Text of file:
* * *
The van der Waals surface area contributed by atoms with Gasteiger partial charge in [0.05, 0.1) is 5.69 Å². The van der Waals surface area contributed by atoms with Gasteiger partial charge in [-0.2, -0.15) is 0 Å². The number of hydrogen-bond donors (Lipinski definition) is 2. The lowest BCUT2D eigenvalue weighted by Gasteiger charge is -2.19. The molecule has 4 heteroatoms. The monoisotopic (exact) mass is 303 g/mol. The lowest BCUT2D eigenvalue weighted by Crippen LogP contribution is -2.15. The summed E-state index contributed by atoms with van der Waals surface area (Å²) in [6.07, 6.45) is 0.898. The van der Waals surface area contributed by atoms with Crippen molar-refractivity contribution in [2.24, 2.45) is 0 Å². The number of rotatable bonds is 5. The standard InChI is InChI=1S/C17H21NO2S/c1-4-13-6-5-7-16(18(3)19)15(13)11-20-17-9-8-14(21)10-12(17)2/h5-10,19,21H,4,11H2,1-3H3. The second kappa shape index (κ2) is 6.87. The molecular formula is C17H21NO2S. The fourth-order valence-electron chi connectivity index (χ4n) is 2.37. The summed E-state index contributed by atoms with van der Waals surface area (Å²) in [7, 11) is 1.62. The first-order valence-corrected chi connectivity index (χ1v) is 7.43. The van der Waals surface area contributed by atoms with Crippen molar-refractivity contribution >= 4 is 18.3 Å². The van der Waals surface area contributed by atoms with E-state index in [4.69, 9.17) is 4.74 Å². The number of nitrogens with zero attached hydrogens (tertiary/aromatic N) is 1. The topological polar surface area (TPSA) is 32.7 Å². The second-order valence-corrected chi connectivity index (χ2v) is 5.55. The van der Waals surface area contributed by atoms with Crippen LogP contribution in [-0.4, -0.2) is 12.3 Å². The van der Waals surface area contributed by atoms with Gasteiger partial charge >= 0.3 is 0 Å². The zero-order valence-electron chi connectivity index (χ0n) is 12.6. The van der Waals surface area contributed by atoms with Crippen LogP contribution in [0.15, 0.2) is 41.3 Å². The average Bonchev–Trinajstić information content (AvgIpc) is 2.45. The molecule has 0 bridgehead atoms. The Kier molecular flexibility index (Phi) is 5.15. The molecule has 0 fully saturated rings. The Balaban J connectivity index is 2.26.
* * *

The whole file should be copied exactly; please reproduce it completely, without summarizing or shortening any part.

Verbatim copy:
The van der Waals surface area contributed by atoms with Gasteiger partial charge in [0.05, 0.1) is 5.69 Å². The van der Waals surface area contributed by atoms with Gasteiger partial charge in [-0.2, -0.15) is 0 Å². The number of hydrogen-bond donors (Lipinski definition) is 2. The lowest BCUT2D eigenvalue weighted by Gasteiger charge is -2.19. The molecule has 4 heteroatoms. The monoisotopic (exact) mass is 303 g/mol. The lowest BCUT2D eigenvalue weighted by Crippen LogP contribution is -2.15. The summed E-state index contributed by atoms with van der Waals surface area (Å²) in [6.07, 6.45) is 0.898. The van der Waals surface area contributed by atoms with Crippen molar-refractivity contribution in [2.24, 2.45) is 0 Å². The number of rotatable bonds is 5. The standard InChI is InChI=1S/C17H21NO2S/c1-4-13-6-5-7-16(18(3)19)15(13)11-20-17-9-8-14(21)10-12(17)2/h5-10,19,21H,4,11H2,1-3H3. The second kappa shape index (κ2) is 6.87. The molecular formula is C17H21NO2S. The fourth-order valence-electron chi connectivity index (χ4n) is 2.37. The summed E-state index contributed by atoms with van der Waals surface area (Å²) in [7, 11) is 1.62. The first-order valence-corrected chi connectivity index (χ1v) is 7.43. The van der Waals surface area contributed by atoms with Crippen molar-refractivity contribution >= 4 is 18.3 Å². The van der Waals surface area contributed by atoms with E-state index in [4.69, 9.17) is 4.74 Å². The number of nitrogens with zero attached hydrogens (tertiary/aromatic N) is 1. The topological polar surface area (TPSA) is 32.7 Å². The second-order valence-corrected chi connectivity index (χ2v) is 5.55. The van der Waals surface area contributed by atoms with Crippen LogP contribution in [-0.4, -0.2) is 12.3 Å². The van der Waals surface area contributed by atoms with Gasteiger partial charge >= 0.3 is 0 Å². The zero-order valence-electron chi connectivity index (χ0n) is 12.6. The van der Waals surface area contributed by atoms with Crippen LogP contribution in [0.15, 0.2) is 41.3 Å². The average Bonchev–Trinajstić information content (AvgIpc) is 2.45. The molecule has 0 bridgehead atoms. The Kier molecular flexibility index (Phi) is 5.15. The molecule has 0 fully saturated rings. The Balaban J connectivity index is 2.26.